06-18-2002, 11:26 AM
I found a used set of Ping Eye 2's advertised in the newspaper about 12 years ago. They were the best investment I ever made and I would never buy new irons, just re-grip and re-shaft the old ones when needed.
Spend the money you saved buying used and get a nice new golf bag.
My driver is a Taylor Made Burner that I got used at Play-it-again-Sports for about one-third the price of a new one. Most golf equipment is used so rarely that the only difference is the price. For golf balls, go running on golf courses early in the morning or late in the evening. I have about 1,000 balls now from the canyons around Torrey Pines. There are always a lot of leftover tees laying around too.
Call me MacFrugal but the game did originate in Scotland.
Dr T Non-Fan
06-18-2002, 11:58 AM
Will you be opening your driving range soon, sb_jim?
06-18-2002, 01:05 PM
There's already a range in my neighborhood, right next to the Del Mar Fairgrounds off I-5 at the Via de la Valle exit. Maybe I can sell them some of my surplus. With the fair on right now it's hard to get to the range so they are issuing some great coupons on buckets of balls.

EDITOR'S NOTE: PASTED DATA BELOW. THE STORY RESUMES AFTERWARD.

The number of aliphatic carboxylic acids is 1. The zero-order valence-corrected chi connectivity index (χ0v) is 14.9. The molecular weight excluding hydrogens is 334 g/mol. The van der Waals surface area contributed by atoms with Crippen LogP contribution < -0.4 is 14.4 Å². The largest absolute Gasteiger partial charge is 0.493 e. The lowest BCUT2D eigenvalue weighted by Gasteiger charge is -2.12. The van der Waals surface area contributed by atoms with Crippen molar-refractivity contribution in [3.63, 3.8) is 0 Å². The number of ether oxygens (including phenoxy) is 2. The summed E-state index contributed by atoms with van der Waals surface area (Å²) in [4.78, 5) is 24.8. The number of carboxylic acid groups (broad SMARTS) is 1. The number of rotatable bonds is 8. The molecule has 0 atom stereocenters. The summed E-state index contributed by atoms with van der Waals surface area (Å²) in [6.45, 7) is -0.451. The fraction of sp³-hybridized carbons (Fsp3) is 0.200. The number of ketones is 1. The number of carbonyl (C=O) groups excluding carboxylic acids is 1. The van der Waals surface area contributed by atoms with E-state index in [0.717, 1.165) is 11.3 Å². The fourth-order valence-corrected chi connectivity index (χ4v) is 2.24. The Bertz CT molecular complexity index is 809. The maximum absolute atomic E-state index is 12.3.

06-18-2002, 01:09 PM
I'll retract my "manliness" comment from earlier. Use whatever you feel comfortable with is the bottom line. I always feel weird standing over a ball with oversized clubs. Almost feels to me like more can go wrong.
For a practical argument against oversized clubs.....if you are the occasional golfer who knows you're never going to be a 5 handicapper, then oversized may be the way to go. For the few times you golf per month or whatever, they will be forgiving, etc. etc. But the fact is, if your swing sucks, no matter what club you got in your hand, you are not going to be a good golfer. If you want to be a truly good golfer, work on your swing. I think your swing will improve more using standard sized irons because you'll be able to notice what you are doing incorrectly more often.
06-18-2002, 02:35 PM
One of my golfing buddies has a single digit handicap and he has a 7-wood and a 9-wood. These used to be considered old man clubs.
Smart guy. Most amateurs shouldn't carry any iron longer than a 5. For that matter, most amateurs shouldn't carry a driver either, for all the trouble it's going to get them into. A 3-wood off the tee can save a lot of strokes and lost balls.
I agree with WW about not spending too much on equipment (balls or clubs) -- I'm pretty sure Tiger could score in the low 70s with garden implements and scuffed-up range balls on most of the courses I play. Spending a few hundred dollars on lessons from a well-recommended instructor will take off more strokes than any equipment.